Alternatives Searching and Strategies for Animal Research Protocols

PubMed Tutorial

Contact your Librarian

If you need assistance conducting your searches, contact the librarian assigned to your IACUC.

  • Main Campus - Amy Jankowski, 
  • HSC - [role not currently filled; please contact the Main Campus librarian above]

Completing required searches in TOPAZ

In addition to providing evidence for a determination that a proposed protocol is novel and that the use of animals is justified, documentation of the alternatives search is often used by Institutional Animal Care and Use Committee (IACUC) members to conduct their own research into the methods, outcomes, animal species, and procedures described within the protocol.

Because IACUC members may be non-scientists, or scientists whose expertise is outside of the proposed protocol, the alternatives search information which researchers provide becomes an important resource for helping the committee evaluate the protocol and the justification for animal use. Keeping in mind that the committee is evaluating the protocol and not the science; it is important to find a balance between too little and too much information.

The new TOPAZ form splits the alternatives search requirement into two components:

1. A search for unnecessary duplication

2. A search for alternatives to pain and distress (required only if your protocol has category D or E animals)

In the sections below, you will find information about constructing each of these searches.

Unnecessary Duplication Search

PIs are required to search the literature to show that the proposed animal work does not unnecessarily duplicate existing knowledge. This search should be focused on your research topic and should not use alternatives keywords, such as 'alternative', 'animal model', 'computer', etc.

  • Start by defining your research question(s) and thinking about keywords that apply to your research. See this page for more information. 
  • Construct your search strategy by combining your keywords with connectors like AND & OR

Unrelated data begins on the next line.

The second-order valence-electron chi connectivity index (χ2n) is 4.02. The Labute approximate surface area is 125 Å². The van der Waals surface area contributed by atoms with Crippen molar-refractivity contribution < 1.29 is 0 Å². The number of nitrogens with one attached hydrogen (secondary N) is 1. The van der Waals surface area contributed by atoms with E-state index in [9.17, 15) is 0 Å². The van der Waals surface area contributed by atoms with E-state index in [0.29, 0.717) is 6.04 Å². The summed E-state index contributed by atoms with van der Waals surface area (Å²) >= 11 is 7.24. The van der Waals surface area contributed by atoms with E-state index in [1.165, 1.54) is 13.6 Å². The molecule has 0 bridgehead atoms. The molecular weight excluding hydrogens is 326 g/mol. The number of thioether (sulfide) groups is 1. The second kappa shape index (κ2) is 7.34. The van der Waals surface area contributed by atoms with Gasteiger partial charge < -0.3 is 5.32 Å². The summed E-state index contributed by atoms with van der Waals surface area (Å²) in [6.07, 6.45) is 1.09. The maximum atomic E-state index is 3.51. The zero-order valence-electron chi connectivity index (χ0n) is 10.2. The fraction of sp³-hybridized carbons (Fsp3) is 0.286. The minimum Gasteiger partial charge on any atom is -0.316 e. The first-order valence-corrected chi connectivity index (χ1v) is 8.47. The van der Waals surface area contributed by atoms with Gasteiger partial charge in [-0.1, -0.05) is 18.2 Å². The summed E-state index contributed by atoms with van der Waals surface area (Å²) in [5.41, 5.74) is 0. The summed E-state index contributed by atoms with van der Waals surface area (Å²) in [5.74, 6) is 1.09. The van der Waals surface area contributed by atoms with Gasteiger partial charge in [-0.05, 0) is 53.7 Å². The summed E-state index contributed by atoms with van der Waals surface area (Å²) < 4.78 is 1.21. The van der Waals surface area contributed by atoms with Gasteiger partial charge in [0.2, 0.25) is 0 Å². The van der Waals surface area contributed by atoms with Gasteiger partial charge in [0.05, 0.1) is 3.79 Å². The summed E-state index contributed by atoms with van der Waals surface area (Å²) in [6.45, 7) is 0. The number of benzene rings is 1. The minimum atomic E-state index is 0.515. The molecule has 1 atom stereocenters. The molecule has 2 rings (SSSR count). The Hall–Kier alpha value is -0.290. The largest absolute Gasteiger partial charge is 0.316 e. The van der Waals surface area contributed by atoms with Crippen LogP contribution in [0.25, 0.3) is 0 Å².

• Select the appropriate database to search, such as PubMed, TOXNET, Web of Science, or BIOSIS Citation Index. More choices are listed here.

***Please copy and paste the exact search string you used (shown in green below) into the 'Key Words for Unnecessary Duplication Search' box in the TOPAZ form. This way, the IACUC members can accurately evaluate your searches.***

Alternatives to Painful/Distressful Procedures Search

For this search, you are looking for alternatives to painful or distressful procedures. These alternatives include the 3Rs: Reduction (reducing animal numbers), Replacement (using a non-animal model or less sentient species), and Refinement (selecting less painful/distressful procedures). 

  • Start by considering all the procedures in your protocol and determine which have the potential to cause pain or distress. This page lists resources that may be helpful in making this determination, or you may want to consult with the IACUC veterinarian.
  • Brainstorm keywords that relate to your painful/distressful procedures. Think about the procedure itself and the goal of the procedure. For example, if you are using a catheter to monitor blood pressure, you may want to search for both 'catheter' and 'blood pressure monitoring' to discover other techniques that could be used to monitor blood pressure.
  • Select the appropriate database to search. You are required to search PubMed and at least one specialized alternatives database, such as AWIC or AltWeb. More alternatives databases are listed here.

***Please copy and paste the exact search string you used into the 'Key Words for Alternatives to Potentially Painful/Distressful Procedures' box in the TOPAZ form. This allows the IACUC members to accurately evaluate your searches.***

Alternative Search Results Narrative

While many of the elements of the alternatives search narrative are accounted for in the TOPAZ form, for example the time period covered and the date on which the search was performed, some narrative assessment and evaluation of the search results is required. Relevant points and considerations to document include:

  • Were any refinement or reduction alternatives encountered within the literature?
  • Were any replacement alternatives encountered?
  • Which if any alternatives are applicable to the proposed protocol, and how will they be implemented?
  • For alternatives that will not be implemented, briefly describe how they do not apply to the proposed protocol.

Remember that an approved protocol is a publicly discoverable document. By providing a thorough and well organized overview of the alternatives search process and a sufficient narrative to justify the use of animals for a proposed study, researchers both facilitate the activity of the IACUC while documenting ethical animal practices.